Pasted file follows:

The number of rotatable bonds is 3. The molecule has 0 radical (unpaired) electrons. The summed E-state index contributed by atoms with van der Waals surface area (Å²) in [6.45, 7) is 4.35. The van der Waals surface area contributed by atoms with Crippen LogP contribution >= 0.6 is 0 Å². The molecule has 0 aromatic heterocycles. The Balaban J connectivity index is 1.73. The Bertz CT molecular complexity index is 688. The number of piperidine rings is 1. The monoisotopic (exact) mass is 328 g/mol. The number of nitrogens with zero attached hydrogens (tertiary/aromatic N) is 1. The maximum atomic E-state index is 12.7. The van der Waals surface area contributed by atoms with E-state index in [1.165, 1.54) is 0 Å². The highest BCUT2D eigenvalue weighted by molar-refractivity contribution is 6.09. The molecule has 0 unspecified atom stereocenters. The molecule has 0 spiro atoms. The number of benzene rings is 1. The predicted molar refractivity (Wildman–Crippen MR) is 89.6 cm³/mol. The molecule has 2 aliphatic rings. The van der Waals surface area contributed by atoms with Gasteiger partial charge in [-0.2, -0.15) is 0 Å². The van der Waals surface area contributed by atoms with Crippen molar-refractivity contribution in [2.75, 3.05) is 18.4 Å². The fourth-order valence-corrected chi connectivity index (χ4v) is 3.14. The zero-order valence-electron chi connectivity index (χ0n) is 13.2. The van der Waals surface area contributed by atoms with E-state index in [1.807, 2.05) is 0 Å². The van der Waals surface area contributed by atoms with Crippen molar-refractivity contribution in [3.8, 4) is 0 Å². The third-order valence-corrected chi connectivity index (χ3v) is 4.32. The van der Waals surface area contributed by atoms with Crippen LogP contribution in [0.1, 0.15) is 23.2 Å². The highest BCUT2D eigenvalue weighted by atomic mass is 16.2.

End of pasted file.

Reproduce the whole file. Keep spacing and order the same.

The number of rotatable bonds is 3. The molecule has 0 radical (unpaired) electrons. The summed E-state index contributed by atoms with van der Waals surface area (Å²) in [6.45, 7) is 4.35. The van der Waals surface area contributed by atoms with Crippen LogP contribution >= 0.6 is 0 Å². The molecule has 0 aromatic heterocycles. The Balaban J connectivity index is 1.73. The Bertz CT molecular complexity index is 688. The number of piperidine rings is 1. The monoisotopic (exact) mass is 328 g/mol. The number of nitrogens with zero attached hydrogens (tertiary/aromatic N) is 1. The maximum atomic E-state index is 12.7. The van der Waals surface area contributed by atoms with E-state index in [1.165, 1.54) is 0 Å². The highest BCUT2D eigenvalue weighted by molar-refractivity contribution is 6.09. The molecule has 0 unspecified atom stereocenters. The molecule has 0 spiro atoms. The number of benzene rings is 1. The predicted molar refractivity (Wildman–Crippen MR) is 89.6 cm³/mol. The molecule has 2 aliphatic rings. The van der Waals surface area contributed by atoms with Gasteiger partial charge in [-0.2, -0.15) is 0 Å². The van der Waals surface area contributed by atoms with Crippen molar-refractivity contribution in [2.75, 3.05) is 18.4 Å². The fourth-order valence-corrected chi connectivity index (χ4v) is 3.14. The zero-order valence-electron chi connectivity index (χ0n) is 13.2. The van der Waals surface area contributed by atoms with E-state index in [1.807, 2.05) is 0 Å². The van der Waals surface area contributed by atoms with Crippen molar-refractivity contribution in [3.8, 4) is 0 Å². The third-order valence-corrected chi connectivity index (χ3v) is 4.32. The van der Waals surface area contributed by atoms with Crippen LogP contribution in [0.1, 0.15) is 23.2 Å². The highest BCUT2D eigenvalue weighted by atomic mass is 16.2.